• I am now looking at possibly changing the OLED display out in the rig – it is absolutely crazy that I cannot see what ALL of the rig’s settings are. 
  • A later thought was that I could have used the “filter” key on the multi-function microphone that comes with the X-108G to solve my problem but of course, I didn’t think of that at the time – Doh! 

73 ’til the next summit.

 

 

 

DD5LP/P – February 18th 2021 – DL/AM-177 Kirnberg & DL/AM-178 Ammerleite.

Preparation:

As the weather was in double negative figures (down to -18°C) for over a week, as soon as the weather started to look better, I had two close & easy summits to “knock off” while we are still in the winter bonus period!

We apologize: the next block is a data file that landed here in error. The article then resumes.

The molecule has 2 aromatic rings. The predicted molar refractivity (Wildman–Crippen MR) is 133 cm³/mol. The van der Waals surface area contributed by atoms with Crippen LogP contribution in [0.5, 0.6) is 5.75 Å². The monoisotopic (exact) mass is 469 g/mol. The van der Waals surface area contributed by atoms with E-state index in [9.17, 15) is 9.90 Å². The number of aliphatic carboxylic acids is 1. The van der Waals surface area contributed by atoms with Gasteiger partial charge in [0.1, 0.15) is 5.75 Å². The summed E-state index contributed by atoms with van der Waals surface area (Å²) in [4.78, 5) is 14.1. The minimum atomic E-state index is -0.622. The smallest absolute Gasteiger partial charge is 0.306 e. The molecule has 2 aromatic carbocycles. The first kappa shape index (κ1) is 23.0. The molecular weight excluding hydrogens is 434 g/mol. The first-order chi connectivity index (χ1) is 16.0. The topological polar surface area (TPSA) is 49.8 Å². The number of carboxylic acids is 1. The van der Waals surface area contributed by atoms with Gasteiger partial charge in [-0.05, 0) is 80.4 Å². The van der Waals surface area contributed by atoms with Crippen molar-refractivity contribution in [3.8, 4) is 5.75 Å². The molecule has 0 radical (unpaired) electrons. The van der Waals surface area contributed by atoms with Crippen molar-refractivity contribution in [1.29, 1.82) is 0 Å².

I had originally planned these two summits with the last two as a group of four but the access conditions didn’t allow it. As it was this time, it was going to be a balancing act. Warm enough to activate but before the ground thaws out and turns into a bog!

The two summits are Kirnberg and Ammerleite. I have met with farmers on both of these summits, Kirnberg as I managed to get my car bogged a couple of years ago and needed him to tow me out with his tractor. Ammerleite where a farmer had blocked the road without thought for other people wanting to use it!

I was hoping not to meet either farmer this time, although the one at Kirnberg is a really typical older Bavarian, friendly and helpful guy. The one at Ammerleite was a young foreigner (not Bavarian) pain in the proverbial.

The gear would once again be the X108G and battery in my rucksack and HF-PRO2 antenna but I also loaded the old linked dipole and the surveyor’s tripod and 10 metre mini-mast in the car as backup.